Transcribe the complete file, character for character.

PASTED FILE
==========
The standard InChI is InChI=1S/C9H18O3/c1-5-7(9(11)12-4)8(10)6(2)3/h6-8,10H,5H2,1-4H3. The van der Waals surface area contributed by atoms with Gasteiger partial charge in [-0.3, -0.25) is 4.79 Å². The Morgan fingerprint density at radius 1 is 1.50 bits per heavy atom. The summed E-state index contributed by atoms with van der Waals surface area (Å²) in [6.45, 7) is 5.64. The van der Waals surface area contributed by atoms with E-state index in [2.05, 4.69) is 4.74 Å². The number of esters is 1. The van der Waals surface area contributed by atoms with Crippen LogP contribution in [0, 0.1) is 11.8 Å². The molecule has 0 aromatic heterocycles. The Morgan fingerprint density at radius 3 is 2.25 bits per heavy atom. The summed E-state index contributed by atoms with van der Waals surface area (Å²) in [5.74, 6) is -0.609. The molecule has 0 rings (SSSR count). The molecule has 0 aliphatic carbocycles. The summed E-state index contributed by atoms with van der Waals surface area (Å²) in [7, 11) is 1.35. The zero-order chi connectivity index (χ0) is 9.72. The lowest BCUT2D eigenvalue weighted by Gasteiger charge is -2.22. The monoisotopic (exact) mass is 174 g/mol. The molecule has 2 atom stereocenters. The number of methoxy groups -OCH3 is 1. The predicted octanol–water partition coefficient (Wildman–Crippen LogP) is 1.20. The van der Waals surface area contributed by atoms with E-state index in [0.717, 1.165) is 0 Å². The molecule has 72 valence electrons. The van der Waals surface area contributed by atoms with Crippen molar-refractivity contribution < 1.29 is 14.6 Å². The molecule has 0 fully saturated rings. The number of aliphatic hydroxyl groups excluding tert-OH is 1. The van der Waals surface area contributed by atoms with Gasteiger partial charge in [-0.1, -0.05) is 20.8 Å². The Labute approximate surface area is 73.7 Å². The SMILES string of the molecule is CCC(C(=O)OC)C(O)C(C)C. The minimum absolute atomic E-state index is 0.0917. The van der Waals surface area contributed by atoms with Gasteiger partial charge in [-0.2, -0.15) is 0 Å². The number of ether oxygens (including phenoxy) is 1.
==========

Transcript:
The standard InChI is InChI=1S/C9H18O3/c1-5-7(9(11)12-4)8(10)6(2)3/h6-8,10H,5H2,1-4H3. The van der Waals surface area contributed by atoms with Gasteiger partial charge in [-0.3, -0.25) is 4.79 Å². The Morgan fingerprint density at radius 1 is 1.50 bits per heavy atom. The summed E-state index contributed by atoms with van der Waals surface area (Å²) in [6.45, 7) is 5.64. The van der Waals surface area contributed by atoms with E-state index in [2.05, 4.69) is 4.74 Å². The number of esters is 1. The van der Waals surface area contributed by atoms with Crippen LogP contribution in [0, 0.1) is 11.8 Å². The molecule has 0 aromatic heterocycles. The Morgan fingerprint density at radius 3 is 2.25 bits per heavy atom. The summed E-state index contributed by atoms with van der Waals surface area (Å²) in [5.74, 6) is -0.609. The molecule has 0 rings (SSSR count). The molecule has 0 aliphatic carbocycles. The summed E-state index contributed by atoms with van der Waals surface area (Å²) in [7, 11) is 1.35. The zero-order chi connectivity index (χ0) is 9.72. The lowest BCUT2D eigenvalue weighted by Gasteiger charge is -2.22. The monoisotopic (exact) mass is 174 g/mol. The molecule has 2 atom stereocenters. The number of methoxy groups -OCH3 is 1. The predicted octanol–water partition coefficient (Wildman–Crippen LogP) is 1.20. The van der Waals surface area contributed by atoms with E-state index in [0.717, 1.165) is 0 Å². The molecule has 72 valence electrons. The van der Waals surface area contributed by atoms with Crippen molar-refractivity contribution < 1.29 is 14.6 Å². The molecule has 0 fully saturated rings. The number of aliphatic hydroxyl groups excluding tert-OH is 1. The van der Waals surface area contributed by atoms with Gasteiger partial charge in [-0.1, -0.05) is 20.8 Å². The Labute approximate surface area is 73.7 Å². The SMILES string of the molecule is CCC(C(=O)OC)C(O)C(C)C. The minimum absolute atomic E-state index is 0.0917. The van der Waals surface area contributed by atoms with Gasteiger partial charge in [-0.2, -0.15) is 0 Å². The number of ether oxygens (including phenoxy) is 1.